Tips for Language Learning on One’s Own


Have a goal. You feel you want to start learning a language or improve one you learned but fear you can’t remember. However if you just fancy learning a language without really knowing why, your enthusiasm will probably soon disappear. Learning a language is not very hard but it takes a little time.There are all sorts of good reasons to learn a language: a trip abroad, a book you want to read or a series you want to watch in the original version, family history you want to investigate… What is yours?

Find your own method. Remember how the way you revised for exams was different from the way your friends did, this still holds true. Try to imagine yourself working – with a book, on the computer, with your mp3 player – and find a method that suits your style.

Search the Internet. Whatever the method you have settled on, do some research before you spend your money. You will need to know the strong and weak points of the method you have set your eyes upon. Read what other people think of a language book on online bookstores and search inside the book if you can, visit the local university bookseller and talk with the shop assistants, type key words and see what people have written on forums. Some websites have a few free lessons before you are asked to pay, try them.

Take advantage of free language learning tools. There are lots of them on the web. They may not all be great but they are free. Here is a short list.

Set a specific time for your lessons. Don’t think you will work when you have the time, you may never start. Ten minutes a day is easier to find and much more effective than an hour once a week. Set this time for yourself and keep to it.

Get a dictionary. Whether you prefer a paper version or a smart phone app (some are quite cheap and good), you need a dictionary. You may also find it useful to have a small notepad where you write the vocabulary you acquire and which you can use as a revising tool every now and again.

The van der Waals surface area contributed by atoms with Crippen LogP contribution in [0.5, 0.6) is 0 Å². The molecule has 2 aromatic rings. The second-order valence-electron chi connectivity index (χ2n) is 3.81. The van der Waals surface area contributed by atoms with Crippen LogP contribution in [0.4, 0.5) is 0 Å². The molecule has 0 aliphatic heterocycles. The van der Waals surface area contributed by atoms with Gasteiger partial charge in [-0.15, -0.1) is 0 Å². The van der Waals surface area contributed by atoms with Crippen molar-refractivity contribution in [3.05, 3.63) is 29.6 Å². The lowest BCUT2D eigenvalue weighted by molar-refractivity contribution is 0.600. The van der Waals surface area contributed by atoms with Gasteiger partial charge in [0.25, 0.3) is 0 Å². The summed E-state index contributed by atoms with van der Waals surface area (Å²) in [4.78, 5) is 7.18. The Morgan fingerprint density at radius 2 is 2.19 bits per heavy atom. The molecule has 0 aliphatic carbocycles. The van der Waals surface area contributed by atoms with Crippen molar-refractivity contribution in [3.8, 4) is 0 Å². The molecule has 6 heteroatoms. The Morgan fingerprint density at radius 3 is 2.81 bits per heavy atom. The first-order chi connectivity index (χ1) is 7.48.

Vary the sources. Once you start making progress, try to broaden the way you learn by incorporating authentic documents in your learning process. Follow a recipe in your target language, watch movies, read articles online, play vocabulary games…

Good luck!

20 thoughts on “Tips for Language Learning on One’s Own

  1. Excellent tips! A number of my son’s Israeli friends improved their English significantly by watching English-language movies and TV shows with Hebrew subtitles.

    • I have just found that once you have reached a certain level, you can even watch the film with both the sound track and the subtitles in the target language. Two different ways of fixing words.

    • Yes and no. I have gone back to learning Swedish. After the exchange I picked up the book I had previously used and have managed to go through 41 lessons so far. I have also added other documents to get variety and authenticity.
      My progress have made me bold enough to think I could read recipes in Danish (which is very similar to Swedish) so this morning I ordered a cookery book in Danish on a Danish website.

  2. These all sound like good tips.

    Other things I’ve tried – I taped the Arabic names for things to all sorts of things in my house. Also my bathroom literature consists of a basket of assorted Arabic books and magazines as well as an Arabic-Hebrew dictionary. A phrase here, a word there – it all adds up!

    • I have thought of labeling the items in my pantry in three or four languages but have not come round to it yet. The magazines sound like a good idea too.
      Thanks for the tips!

  3. What fantastic tips! They could apply to almost any area of learning, such as photography, writing, genealogy, etc.

    Labeling in-house helped me while learning basic Italian.

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